This Design Firm Ditched the Reception Area


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This Design Firm Ditched the Reception Area

When New York-based architectural firm DXA Studio set out to design its 4,000-square-foot office in New York's Midtown West, it wanted to immerse its employees, guests and clients in its workplace experience.

So founders Jordan Rogove and Wayne Norbeck, who launched the national firm in 2011 with a handful of employees and now have a staff of 33, ditched the reception area and other transitional spaces to let people step off the elevator and right into their studio.

“This helps both visitors and employees to feel more connected to what’s going on," Norbeck explained. "It speaks to our philosophy about communication.”

That philosophy is all about eliminating obstacles that might impede an exchange of ideas.

"The design of our studio creates a sense of team unity. An office with lots of partitions and private spaces makes it harder to feel like you are a part of it,” Norbeck said.

So dedicated are Wayne and Jordan to the concept that they even asked their employees not to use headphones.

“We wanted to encourage an osmosis of learning when working on projects, with employees able to overhear questions and answers about projects and learn collectively,” Norbeck said.

Rachel Casanova, senior managing director of workplace innovation at Cushman & Wakefield, calls approaches such as this a "shared-purpose design," one aimed at creating spaces to unite people around a common goal.

"People bring so much with them. Shared-purpose organizations manifest diversity of thought and inclusion, and use the built environment to demonstrate that," Casanova said.

These environments have evolved as office design becomes more of an “HR conversation” utilized for workforce retention, added Pay Wu, who works alongside Casanova as executive managing director of strategic consulting for Cushman & Wakefield. “How does physical space actually foster a sense of inclusion to bring people to their best selves at work?”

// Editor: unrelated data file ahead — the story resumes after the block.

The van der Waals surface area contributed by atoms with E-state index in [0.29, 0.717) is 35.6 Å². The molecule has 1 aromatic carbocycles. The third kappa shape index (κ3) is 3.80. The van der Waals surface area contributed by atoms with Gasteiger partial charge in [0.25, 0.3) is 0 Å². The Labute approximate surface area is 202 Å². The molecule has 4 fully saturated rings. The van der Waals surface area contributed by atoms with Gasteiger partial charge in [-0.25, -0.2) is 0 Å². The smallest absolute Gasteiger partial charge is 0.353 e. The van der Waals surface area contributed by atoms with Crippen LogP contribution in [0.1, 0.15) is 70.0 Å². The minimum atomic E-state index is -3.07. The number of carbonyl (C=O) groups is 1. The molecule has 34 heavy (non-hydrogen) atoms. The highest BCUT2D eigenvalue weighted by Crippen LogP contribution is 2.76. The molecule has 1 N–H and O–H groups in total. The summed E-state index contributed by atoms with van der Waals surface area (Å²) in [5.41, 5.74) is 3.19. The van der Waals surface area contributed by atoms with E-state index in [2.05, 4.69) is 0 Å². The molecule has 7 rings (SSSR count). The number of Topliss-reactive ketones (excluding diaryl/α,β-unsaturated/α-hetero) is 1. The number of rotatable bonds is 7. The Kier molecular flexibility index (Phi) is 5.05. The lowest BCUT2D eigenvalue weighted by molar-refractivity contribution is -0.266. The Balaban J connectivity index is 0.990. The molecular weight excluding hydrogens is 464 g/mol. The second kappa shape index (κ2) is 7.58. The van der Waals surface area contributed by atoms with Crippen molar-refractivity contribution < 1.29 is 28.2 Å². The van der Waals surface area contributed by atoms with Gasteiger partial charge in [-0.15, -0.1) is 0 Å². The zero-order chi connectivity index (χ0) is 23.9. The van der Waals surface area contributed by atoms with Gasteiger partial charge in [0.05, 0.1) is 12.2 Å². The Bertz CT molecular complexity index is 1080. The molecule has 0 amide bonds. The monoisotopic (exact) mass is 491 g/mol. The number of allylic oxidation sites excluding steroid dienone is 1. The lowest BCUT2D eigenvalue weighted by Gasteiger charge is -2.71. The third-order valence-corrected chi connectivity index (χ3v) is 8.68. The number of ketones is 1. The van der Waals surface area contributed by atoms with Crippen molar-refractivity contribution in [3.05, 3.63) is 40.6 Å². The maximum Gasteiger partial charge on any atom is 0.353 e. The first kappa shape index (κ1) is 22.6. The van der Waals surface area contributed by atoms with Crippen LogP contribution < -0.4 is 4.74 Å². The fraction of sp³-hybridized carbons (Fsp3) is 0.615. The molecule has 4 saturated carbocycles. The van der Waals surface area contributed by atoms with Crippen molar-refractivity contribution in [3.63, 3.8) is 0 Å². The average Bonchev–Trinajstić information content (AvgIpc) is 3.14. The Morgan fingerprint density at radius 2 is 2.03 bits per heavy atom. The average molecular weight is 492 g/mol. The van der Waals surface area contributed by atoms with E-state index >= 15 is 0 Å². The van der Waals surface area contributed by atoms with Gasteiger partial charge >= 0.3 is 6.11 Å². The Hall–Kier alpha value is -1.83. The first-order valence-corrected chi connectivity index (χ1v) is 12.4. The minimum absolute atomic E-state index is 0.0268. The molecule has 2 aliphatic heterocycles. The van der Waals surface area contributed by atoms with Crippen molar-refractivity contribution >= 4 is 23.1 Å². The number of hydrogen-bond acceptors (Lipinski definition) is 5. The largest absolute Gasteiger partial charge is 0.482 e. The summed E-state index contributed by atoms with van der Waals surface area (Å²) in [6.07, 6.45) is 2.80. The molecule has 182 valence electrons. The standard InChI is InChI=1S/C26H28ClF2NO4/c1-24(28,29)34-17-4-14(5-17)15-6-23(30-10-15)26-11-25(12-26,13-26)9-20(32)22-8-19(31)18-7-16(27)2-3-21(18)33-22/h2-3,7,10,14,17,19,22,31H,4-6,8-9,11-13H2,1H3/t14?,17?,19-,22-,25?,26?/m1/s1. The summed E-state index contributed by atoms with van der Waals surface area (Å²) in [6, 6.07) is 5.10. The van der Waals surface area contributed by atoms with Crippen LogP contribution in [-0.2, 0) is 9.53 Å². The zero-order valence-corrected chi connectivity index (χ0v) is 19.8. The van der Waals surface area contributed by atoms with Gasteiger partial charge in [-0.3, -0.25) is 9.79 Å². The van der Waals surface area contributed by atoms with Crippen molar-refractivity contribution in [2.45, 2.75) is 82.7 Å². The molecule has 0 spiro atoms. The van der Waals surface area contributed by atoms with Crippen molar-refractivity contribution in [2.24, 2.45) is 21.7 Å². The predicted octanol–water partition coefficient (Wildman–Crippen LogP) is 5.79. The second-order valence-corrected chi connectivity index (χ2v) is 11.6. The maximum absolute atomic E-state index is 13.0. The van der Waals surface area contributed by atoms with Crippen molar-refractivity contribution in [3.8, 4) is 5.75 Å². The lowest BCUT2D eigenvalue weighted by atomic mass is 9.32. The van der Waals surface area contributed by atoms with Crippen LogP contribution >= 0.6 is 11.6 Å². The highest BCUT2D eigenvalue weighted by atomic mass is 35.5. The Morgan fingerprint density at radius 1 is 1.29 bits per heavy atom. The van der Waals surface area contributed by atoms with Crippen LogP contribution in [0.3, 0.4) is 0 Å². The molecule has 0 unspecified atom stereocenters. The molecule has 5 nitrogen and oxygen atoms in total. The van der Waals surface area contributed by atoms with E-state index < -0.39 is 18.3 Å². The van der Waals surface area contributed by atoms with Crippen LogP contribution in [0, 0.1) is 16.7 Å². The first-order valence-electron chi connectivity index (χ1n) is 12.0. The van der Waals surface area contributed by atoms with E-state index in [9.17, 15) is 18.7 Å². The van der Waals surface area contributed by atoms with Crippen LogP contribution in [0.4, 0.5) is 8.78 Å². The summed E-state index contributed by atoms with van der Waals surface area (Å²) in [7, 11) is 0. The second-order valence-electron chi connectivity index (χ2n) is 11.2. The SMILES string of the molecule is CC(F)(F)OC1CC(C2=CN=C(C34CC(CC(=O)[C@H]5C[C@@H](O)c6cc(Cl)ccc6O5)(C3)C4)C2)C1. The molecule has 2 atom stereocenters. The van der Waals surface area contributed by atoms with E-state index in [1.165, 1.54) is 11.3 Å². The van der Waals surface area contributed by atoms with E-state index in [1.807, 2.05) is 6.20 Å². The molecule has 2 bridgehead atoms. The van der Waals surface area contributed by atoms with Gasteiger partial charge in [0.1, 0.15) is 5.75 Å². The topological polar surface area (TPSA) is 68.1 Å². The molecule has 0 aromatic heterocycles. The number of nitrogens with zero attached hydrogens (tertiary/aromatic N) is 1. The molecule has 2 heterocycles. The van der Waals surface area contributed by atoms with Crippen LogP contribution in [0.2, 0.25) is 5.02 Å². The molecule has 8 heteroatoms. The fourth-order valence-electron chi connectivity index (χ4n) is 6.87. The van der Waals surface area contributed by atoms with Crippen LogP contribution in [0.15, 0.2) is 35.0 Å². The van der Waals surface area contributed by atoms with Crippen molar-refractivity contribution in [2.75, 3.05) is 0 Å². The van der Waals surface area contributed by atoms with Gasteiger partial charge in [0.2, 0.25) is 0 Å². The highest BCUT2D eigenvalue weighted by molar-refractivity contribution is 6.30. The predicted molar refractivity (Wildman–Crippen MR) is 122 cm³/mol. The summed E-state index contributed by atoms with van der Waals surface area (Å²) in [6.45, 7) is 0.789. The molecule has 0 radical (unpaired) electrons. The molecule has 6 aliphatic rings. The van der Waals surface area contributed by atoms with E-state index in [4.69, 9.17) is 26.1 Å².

DXA Studio strives to foster such shared purposes in different ways. In designing offices for a high-end real estate firm Icon Realty Management in Manhattan's NoMad neighborhood, for example, DXA Studio worked to mix both home- and club-like elements to reflect an industry built on relationships and financial success.

“What we are seeing is people want a comfort level at work and some companies are asking for offices with home-like elements. Some offices follow a more residential palette because they’ve asked us to create an environment that is less sterile," Norbeck said.

Other spaces that DXA has designed implement varying degrees of home-like and open bullpen elements. For those clients who want privacy, glass walls are becoming more popular. “Most of our clients are preferring glass offices to achieve visual connection. There is a really wide range of opportunities to make people feel comfortable and to enable workers to be more transient,” Norbeck said.

Norbeck said many tenants are looking for ways to maximize the use of their spaces. Perhaps they want open-office bullpens with "rooms designed for specific purposes, conferences rooms of all sizes all the way down to a phone booth size. Larger places have their own café."

Cushman & Wakefield's Wu noted that, “Workplaces are now about agility,” adding that she now relies on a diagnostic that attempts to calculate experience per square foot. “It is based on the idea of a life cycle of continuous experience improvement,” she said.

One of the most ardent followers of shared-purpose and immersive design are coworking companies.

“These coworking firms are unencumbered by history. If it doesn’t work they won’t do it. They are shaking up the interior design industry in a major way," Casanova said. "As a landlord, you can’t just ignore what coworking firms are doing.”